It is quite likely that, for many Europeans today, the image that is raised in their minds at the mention of Africa and Africans is the problem of border and immigration control in the EU. Never mind that for hundreds of years, the traffic might have been from Europe into Africa, today the reality is of desperate Africans being washed onto the coast of Lampedusa.

We, in Ghana, and, indeed, in Africa, consider this phenomenon more of a problem for us than for Europe. It is a reflection of our failure that conditions in our countries should be such that a young person would think of subjecting himself or herself to the dangers and indignities of the perilous journeys to get to Europe.

We, in Africa, the governments and the peoples, owe it to ourselves, to our young people, in particular, to make sure that nobody has to undertake such journeys.

There is a lot we have to do to develop our countries, and improve the conditions to make them attractive as places to stay and not flee, but maybe there is something you in the EU might also do to contribute to finding a solution to the problem.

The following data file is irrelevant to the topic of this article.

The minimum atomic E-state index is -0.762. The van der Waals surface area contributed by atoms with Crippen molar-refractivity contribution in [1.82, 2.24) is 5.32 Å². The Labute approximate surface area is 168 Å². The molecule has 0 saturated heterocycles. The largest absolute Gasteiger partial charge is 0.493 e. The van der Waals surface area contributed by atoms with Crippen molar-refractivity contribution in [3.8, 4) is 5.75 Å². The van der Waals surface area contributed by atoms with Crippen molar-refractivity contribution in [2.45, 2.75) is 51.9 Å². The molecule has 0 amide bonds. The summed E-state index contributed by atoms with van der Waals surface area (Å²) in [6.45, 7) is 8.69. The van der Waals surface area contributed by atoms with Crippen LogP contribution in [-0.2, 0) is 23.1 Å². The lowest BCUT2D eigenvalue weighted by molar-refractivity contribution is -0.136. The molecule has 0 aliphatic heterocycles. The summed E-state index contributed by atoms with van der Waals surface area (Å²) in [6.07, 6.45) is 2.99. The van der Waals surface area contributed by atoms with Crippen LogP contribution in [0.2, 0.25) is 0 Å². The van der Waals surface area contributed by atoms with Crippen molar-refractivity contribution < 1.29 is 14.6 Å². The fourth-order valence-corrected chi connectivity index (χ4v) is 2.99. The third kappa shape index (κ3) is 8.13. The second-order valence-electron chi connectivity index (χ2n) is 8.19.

I would like to suggest that a fairer trading system between Europe and Africa, that would lead to a faster development rate in Africa, might offer a less painful route than any aid. That will stimulate growth in Africa, and lead to the creation of more jobs. Whatever money that Europe might lose from a change in the present arrangement will not come anywhere near what Europe currently spends to keep out unwanted, would-be immigrants. Migration, however, is only one issue of importance between Europe and Africa. Trade, energy, climate change, the illicit outflows of money from Africa to Europe, human and drug trafficking, transnational cybercrimes, democratic governance, and human rights, are among the joint concerns for the two continents bound together by history, culture, and geography.

A very important plank for our mutual prosperity would be the EU’s strong support to the African Continental Free Trade Area (AfCFTA). The AfCFTA links 54 markets, covering 1.2 billion people, with a combined GDP of USD 3 trillion into a single market. It is the world’s largest free trade area outside of the World Trade Organization (WTO) itself. By 2050, it will cover an estimated 2.5 billion people, and have over a quarter of the world’s working age population. Imagine the business and investment opportunities offered by the infrastructure required to link these markets more effectively. And imagine the business opportunities that this huge market would offer for manufacturing and services firms from European countries that could establish production facilities in Africa to serve the African markets. And with the accelerated growth that would result from all of these, the market opportunities for exporters from European countries could be truly amazing!